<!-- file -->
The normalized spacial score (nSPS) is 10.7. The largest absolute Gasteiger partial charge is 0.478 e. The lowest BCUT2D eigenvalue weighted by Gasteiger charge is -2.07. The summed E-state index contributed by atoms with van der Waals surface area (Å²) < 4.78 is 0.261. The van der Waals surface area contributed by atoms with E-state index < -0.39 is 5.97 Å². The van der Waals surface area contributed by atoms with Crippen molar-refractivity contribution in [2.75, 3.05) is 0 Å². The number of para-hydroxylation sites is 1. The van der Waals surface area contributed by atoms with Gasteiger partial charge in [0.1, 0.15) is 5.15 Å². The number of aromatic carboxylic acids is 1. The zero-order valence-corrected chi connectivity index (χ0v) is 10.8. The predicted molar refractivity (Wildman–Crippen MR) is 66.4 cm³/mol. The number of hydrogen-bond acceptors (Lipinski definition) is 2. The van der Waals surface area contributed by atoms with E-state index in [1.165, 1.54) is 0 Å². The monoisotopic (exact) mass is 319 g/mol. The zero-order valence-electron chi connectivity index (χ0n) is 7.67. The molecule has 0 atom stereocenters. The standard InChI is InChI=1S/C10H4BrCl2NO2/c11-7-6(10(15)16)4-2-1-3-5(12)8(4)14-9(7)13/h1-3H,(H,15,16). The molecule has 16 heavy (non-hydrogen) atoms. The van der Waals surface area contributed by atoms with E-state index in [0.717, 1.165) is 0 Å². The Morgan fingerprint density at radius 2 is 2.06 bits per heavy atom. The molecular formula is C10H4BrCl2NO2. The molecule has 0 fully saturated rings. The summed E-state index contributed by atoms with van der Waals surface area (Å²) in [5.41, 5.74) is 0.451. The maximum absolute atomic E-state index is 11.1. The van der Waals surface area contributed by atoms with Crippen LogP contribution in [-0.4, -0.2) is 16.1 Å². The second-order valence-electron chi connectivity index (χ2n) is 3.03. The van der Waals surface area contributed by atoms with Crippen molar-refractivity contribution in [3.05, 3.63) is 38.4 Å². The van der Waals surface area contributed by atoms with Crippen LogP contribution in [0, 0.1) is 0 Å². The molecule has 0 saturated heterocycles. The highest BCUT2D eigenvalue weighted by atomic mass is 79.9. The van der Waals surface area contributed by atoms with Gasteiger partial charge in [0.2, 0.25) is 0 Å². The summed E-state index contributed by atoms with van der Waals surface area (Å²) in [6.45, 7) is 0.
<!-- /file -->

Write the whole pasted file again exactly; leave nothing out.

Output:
The normalized spacial score (nSPS) is 10.7. The largest absolute Gasteiger partial charge is 0.478 e. The lowest BCUT2D eigenvalue weighted by Gasteiger charge is -2.07. The summed E-state index contributed by atoms with van der Waals surface area (Å²) < 4.78 is 0.261. The van der Waals surface area contributed by atoms with E-state index < -0.39 is 5.97 Å². The van der Waals surface area contributed by atoms with Crippen molar-refractivity contribution in [2.75, 3.05) is 0 Å². The number of para-hydroxylation sites is 1. The van der Waals surface area contributed by atoms with Gasteiger partial charge in [0.1, 0.15) is 5.15 Å². The number of aromatic carboxylic acids is 1. The zero-order valence-corrected chi connectivity index (χ0v) is 10.8. The predicted molar refractivity (Wildman–Crippen MR) is 66.4 cm³/mol. The number of hydrogen-bond acceptors (Lipinski definition) is 2. The van der Waals surface area contributed by atoms with E-state index in [1.165, 1.54) is 0 Å². The monoisotopic (exact) mass is 319 g/mol. The zero-order valence-electron chi connectivity index (χ0n) is 7.67. The molecule has 0 atom stereocenters. The standard InChI is InChI=1S/C10H4BrCl2NO2/c11-7-6(10(15)16)4-2-1-3-5(12)8(4)14-9(7)13/h1-3H,(H,15,16). The molecule has 16 heavy (non-hydrogen) atoms. The van der Waals surface area contributed by atoms with E-state index in [0.717, 1.165) is 0 Å². The Morgan fingerprint density at radius 2 is 2.06 bits per heavy atom. The molecular formula is C10H4BrCl2NO2. The molecule has 0 fully saturated rings. The summed E-state index contributed by atoms with van der Waals surface area (Å²) in [5.41, 5.74) is 0.451. The maximum absolute atomic E-state index is 11.1. The van der Waals surface area contributed by atoms with Crippen LogP contribution in [-0.4, -0.2) is 16.1 Å². The second-order valence-electron chi connectivity index (χ2n) is 3.03. The van der Waals surface area contributed by atoms with Crippen molar-refractivity contribution in [3.05, 3.63) is 38.4 Å². The van der Waals surface area contributed by atoms with Crippen LogP contribution in [0, 0.1) is 0 Å². The molecule has 0 saturated heterocycles. The highest BCUT2D eigenvalue weighted by atomic mass is 79.9. The van der Waals surface area contributed by atoms with Gasteiger partial charge in [0.2, 0.25) is 0 Å². The summed E-state index contributed by atoms with van der Waals surface area (Å²) in [6.45, 7) is 0.